In Lessons Two and Three, the instructors show us that starting small is the first step when designing a responsive site. Don’t start big and design down. Prioritize content and work up by planning what you want a mobile user to see first. Throughout this lesson, the instructors are enthusiastic and supportive. They leave you with the impression that you can learn to code no matter who you are, all you need is to work hard and take small steps to build your skills.
Instead of a professor or authority figure who knows all and must be revered, Udacity instructors often talk about how they’ve struggled with the same problems that you have, or bring up examples of how they’ve messed up. Udacity’s instructors are usually asking each other questions that I’ll be asking myself at the same time. One instructor often breaks down a concept for the other. When I took a traditional computer science class in college, it struck me that the professor seemed to purposefully present content in a difficult way. In school there is a myth that “hard” skills like coding are difficult, stressful, and tedious to learn.
Udacity shatters this myth. This is what sets Udacity apart. Everything in their curriculum is based on the idea that Udacians learn best by playing, creating, and experimenting. Yes, it can be difficult and stressful, yet it’s the kind of stress you feel when you can’t get your Lego house to look exactly how you want it. It’s not a question of acing a test or getting through ‘grunt work’. It’s a question of how you can make your creation better.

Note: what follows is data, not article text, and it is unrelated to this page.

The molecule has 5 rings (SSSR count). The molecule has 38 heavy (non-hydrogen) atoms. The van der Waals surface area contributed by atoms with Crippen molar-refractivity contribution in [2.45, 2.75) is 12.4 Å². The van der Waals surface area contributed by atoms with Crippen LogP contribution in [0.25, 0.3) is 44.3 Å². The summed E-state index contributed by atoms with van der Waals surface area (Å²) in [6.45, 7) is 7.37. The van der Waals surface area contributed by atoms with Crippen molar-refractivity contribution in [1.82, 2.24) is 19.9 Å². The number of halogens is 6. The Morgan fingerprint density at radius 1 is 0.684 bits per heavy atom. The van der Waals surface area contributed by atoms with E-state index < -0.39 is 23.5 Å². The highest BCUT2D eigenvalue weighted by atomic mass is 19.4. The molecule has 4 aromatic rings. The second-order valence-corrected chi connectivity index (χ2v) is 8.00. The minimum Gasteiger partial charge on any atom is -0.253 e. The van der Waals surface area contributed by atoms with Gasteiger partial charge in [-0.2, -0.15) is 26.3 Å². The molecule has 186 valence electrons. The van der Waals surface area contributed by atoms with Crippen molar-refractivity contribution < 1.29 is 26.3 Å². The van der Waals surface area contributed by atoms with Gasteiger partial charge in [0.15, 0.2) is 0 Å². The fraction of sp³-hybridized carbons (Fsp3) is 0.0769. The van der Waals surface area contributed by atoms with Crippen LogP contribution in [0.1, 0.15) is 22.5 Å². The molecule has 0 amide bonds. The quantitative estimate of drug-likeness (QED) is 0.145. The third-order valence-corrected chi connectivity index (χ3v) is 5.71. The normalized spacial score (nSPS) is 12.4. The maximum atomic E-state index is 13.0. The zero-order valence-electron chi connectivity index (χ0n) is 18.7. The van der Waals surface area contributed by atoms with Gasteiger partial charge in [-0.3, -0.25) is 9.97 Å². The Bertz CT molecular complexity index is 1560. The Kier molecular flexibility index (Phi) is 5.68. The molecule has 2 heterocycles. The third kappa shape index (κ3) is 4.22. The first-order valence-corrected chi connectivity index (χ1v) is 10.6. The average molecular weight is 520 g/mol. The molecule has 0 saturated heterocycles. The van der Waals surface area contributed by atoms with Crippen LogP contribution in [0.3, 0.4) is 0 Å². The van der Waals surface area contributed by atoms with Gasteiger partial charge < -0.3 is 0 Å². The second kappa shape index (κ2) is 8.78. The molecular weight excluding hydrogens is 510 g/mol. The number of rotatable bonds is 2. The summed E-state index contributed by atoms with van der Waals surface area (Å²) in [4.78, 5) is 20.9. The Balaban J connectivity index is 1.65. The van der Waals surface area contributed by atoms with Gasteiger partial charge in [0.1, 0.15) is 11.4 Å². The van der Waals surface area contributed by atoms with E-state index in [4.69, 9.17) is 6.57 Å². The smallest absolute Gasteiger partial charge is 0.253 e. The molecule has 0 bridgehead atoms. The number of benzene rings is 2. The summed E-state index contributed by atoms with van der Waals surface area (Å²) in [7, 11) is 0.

Lessons 4 & 5: Common Responsive Patterns and Optimizations
Develop the Web Developer’s mindset by teaching yourself
Lessons 4 and 5 get harder. We’ve learned about breakpoints, different kinds of pixels and how to optimize your page. There are many different ways to do all of this. Here is something that took a second to get my mind around: a pixel is not a pixel anymore. Then we’re talking about tech specs and then we’re talking about CSS pixels and then… “What!?!” Pittman says to the other instructor, accurately describing what I’m thinking.
I saw that another student had asked, “Why didn’t Udacity explain further about this?” when it came to learning more about pixels. The answer is that Udacity intentionally chose not to dive deeper into this subject. As Udacity describes in their course ‘Establishing a Web Developer’s Mindset’, a web developer spends a ton of time every day googling and finding the solution on their own. While the more passive version of me in college may have gone to ask the professor or a classmate for help with the answer, now I seek it out for myself.
The creators of Udacity have recognized that as a web developer (and in any career) your success depends on how much you can teach yourself. In the real world, you can’t go to your boss and say that the test was unfair because he didn’t prepare you for what would be on it. In the real world you have to search for your own answers. Udacity doesn’t ‘teach’ you so much as nudge you towards learning things on your own. In doing so, they nudge you towards becoming a better web developer.